- Vibrator also featured the return of Steve Harley, not seen enough on local stages in recent years. I got some mileage out of this line of his:  "Hysteria is very rare in men, but then he is an artist.” The artist referenced was played by Daniel Gainey, one of a number of gifted young actors who seemingly came out of nowhere to captivate local audiences. (See Wild and Gleeson above, and Andy Bell below; with Gainey, "nowhere" was actually many roles in opera and operatic musical theatre.)

- Speaking of Gleeson, he played a vastly different type in Andrew Lippa's Wild Party at Workshop, still a clown, but a scary one. The extreme physicality of some of the choreography was impressive, as were his scenes with Giulia Marie Dalbec (his leading lady in Scoundrels above, but more on her in a moment.) Also in the cast as part of the ensemble was Grace Fanning, as an underage party girl in the Roaring 20's. At one point the lyrics describe each "type" as they enter: a dancer, a producer, a madam, a boxer, and.... as Fanning sashays in, anticipating something like "a flapper," "a beauty," "a vamp" .... all she gets is: "a minor." The look of shock and outrage on her face was priceless, a combo of "I'm busted!" and "Is that all I get?"

- the strong supporting cast in Grease at Town, finally getting to sing all their best songs. The film version cut out a lot of the 50's do-wop homages, and focused on Sandy and Danny.  Here, Sirena Dib got to break hearts with "Freddy My Lo-ove," and Patrick

Dodds (still sporting his high hair from Spring Awakening) not only got a chance to smile on stage, but rocked out with "Those Magic Changes," two of my favorite songs of all time. Hunter Bolton reclaimed Kenickie's "Greased Lightning" (complete with the original lyrics describing exactly what sort of wagon it is) while Jenny Morse and Mark Zeigler beautifully harmonized in "Mooning," a song I had forgotten entirely. Leandra Ellis-Gaston got to drop the (Italian) F-bomb on Town Theatre's stage (it's just the seemingly meaningless "fangu," but it means the same thing) and was another example of how color-blind casting rarely hurts

anything.  Sure, the script calls for Rizzo to be Italian, but who's to say her dad wasn't progressive, and married an African-American?  Dodds also got some incredible moments of physical comedy with Haley Sprankle, as he tries to match her, move for move, at the prom.

 

 

 

 

Elizabeth Stepp, a gifted comedienne, literally throwing herself into each scene with abandon, as a beautiful Cinderella (at Columbia Children's Theatre) who still managed to get plenty of laughs.

 

 

 

 

- Gerald Floyd's increasing frustration with life after death in Almost An Evening (at the Trustus Side Door) navigating obstacles that ran from a maddeningly matter-of-fact receptionist (Vicky Saye Henderson, another Theatre Artist of the Year finalist) to a smooth-talking, winking bureaucrat (Jason Stokes.) Followed by his sympathetic portrayal of a grieving Texas father, in his scene with Kendrick Marion, playing against type as a stuffy, repressed government operative.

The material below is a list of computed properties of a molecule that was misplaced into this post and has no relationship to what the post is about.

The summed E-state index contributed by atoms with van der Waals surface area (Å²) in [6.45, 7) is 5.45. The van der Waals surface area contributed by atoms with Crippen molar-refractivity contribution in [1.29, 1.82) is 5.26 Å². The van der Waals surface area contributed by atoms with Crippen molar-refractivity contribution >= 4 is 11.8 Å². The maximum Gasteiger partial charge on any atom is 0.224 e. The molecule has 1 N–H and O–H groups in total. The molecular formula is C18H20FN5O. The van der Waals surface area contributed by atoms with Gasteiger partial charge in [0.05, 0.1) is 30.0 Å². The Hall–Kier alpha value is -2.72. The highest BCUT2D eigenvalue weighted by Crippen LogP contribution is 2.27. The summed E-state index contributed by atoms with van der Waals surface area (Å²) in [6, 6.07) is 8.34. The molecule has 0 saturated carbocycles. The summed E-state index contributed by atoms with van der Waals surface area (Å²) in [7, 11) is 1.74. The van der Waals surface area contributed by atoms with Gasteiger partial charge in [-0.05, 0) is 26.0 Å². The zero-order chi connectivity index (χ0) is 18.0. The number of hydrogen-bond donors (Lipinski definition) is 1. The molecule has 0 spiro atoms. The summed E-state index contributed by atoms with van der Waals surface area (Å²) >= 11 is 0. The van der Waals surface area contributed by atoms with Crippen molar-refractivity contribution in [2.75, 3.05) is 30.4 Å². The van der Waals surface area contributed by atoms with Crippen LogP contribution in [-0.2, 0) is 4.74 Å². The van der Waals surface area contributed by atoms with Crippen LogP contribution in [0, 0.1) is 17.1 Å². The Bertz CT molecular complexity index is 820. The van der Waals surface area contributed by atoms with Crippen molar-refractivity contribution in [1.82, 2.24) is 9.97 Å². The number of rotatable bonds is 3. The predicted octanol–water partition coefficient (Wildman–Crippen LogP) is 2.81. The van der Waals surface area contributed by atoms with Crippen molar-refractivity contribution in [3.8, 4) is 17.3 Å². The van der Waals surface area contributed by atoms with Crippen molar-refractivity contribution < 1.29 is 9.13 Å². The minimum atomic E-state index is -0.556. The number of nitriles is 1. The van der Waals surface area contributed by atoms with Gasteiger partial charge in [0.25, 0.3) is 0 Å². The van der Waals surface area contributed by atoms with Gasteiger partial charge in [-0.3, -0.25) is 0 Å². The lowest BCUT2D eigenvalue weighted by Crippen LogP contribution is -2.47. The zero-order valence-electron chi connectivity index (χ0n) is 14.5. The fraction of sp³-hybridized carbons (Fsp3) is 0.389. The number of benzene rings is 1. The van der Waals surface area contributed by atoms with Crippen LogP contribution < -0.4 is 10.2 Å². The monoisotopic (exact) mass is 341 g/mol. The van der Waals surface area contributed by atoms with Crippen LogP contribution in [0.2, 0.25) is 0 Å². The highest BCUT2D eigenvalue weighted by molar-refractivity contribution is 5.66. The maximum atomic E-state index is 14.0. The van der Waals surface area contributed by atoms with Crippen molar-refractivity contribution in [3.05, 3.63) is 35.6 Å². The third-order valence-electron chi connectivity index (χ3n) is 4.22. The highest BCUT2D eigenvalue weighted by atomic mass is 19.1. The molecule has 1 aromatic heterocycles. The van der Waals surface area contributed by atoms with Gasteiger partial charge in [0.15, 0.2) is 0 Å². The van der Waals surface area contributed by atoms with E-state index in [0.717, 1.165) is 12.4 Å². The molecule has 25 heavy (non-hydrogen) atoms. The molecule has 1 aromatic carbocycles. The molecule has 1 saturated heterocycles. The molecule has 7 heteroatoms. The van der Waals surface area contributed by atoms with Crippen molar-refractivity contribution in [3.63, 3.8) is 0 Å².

- the graphic puppet sex and nudity in Avenue Q at Trustus. And Kevin Bush hastily inventing his girlfriend Alberta...from ...um... Vancouver...in Canada.  And Katie Leitner voicing and manipulating two very different-sounding characters, Kate Monster and Lucy the Slut, with the aid of Elisabeth Smith Baker, who voiced plenty of others too, including one of the Bad Idea Bears. "Important day at work tomorrow?  Let's do some shots!"

 

- the commitment by director Shannon Willis Scruggs and costumer Lori Stepp to go all the way into the absurd in Joseph and the Amazing Technicolor Dreamcoat at Town.  The musical numbers are pastiches of various styles (country, rockabilly, calypso, etc.) and here, almost like a live cartoon, the cast morphed quickly into Frenchmen with berets, cheerleaders with pom-poms, you name it. Frank Thompson as the King, baby, i.e. an Elvis-style Pharaoh, was particularly amusing.  James Harley noted in his review that "some of the show’s best energy comes from deep within the ensemble, Charlie Goodrich leading the way with 100% commitment to every movement he makes on stage."  There were dozens of people on stage at any given time, so I made a point to look for Goodrich within each number, and sure enough, whether or not he had any lines, he was always the best at reacting appropriately to whatever was going on.  And conceiving the "hairy Midianites" as members of ZZ Top was just inspired.

- Katie Foshee, who has enlivened the ensembles of about a hundred musicals in recent years, stepping into (and owning) the lead role in Camp Rock - The Musical at Workshop.  Avery Herndon and Alex Webster too were adorable as they as they succumbed to puppy-love-at-first sight, and Kathryn Reddic made a great mean girl.  From her bio, Reddic would have had Linda Khoury for drama in high school, meaning that she is well-versed in Shakespeare, and as a current English major at Vanderbilt she is surely immersed in Shelley and Keats, Joyce and Yeats, Chekhov and Strindberg, yet she rocked out like Beyonce in some complex hip-hop dance numbers.  Commodore girls represent, y'all.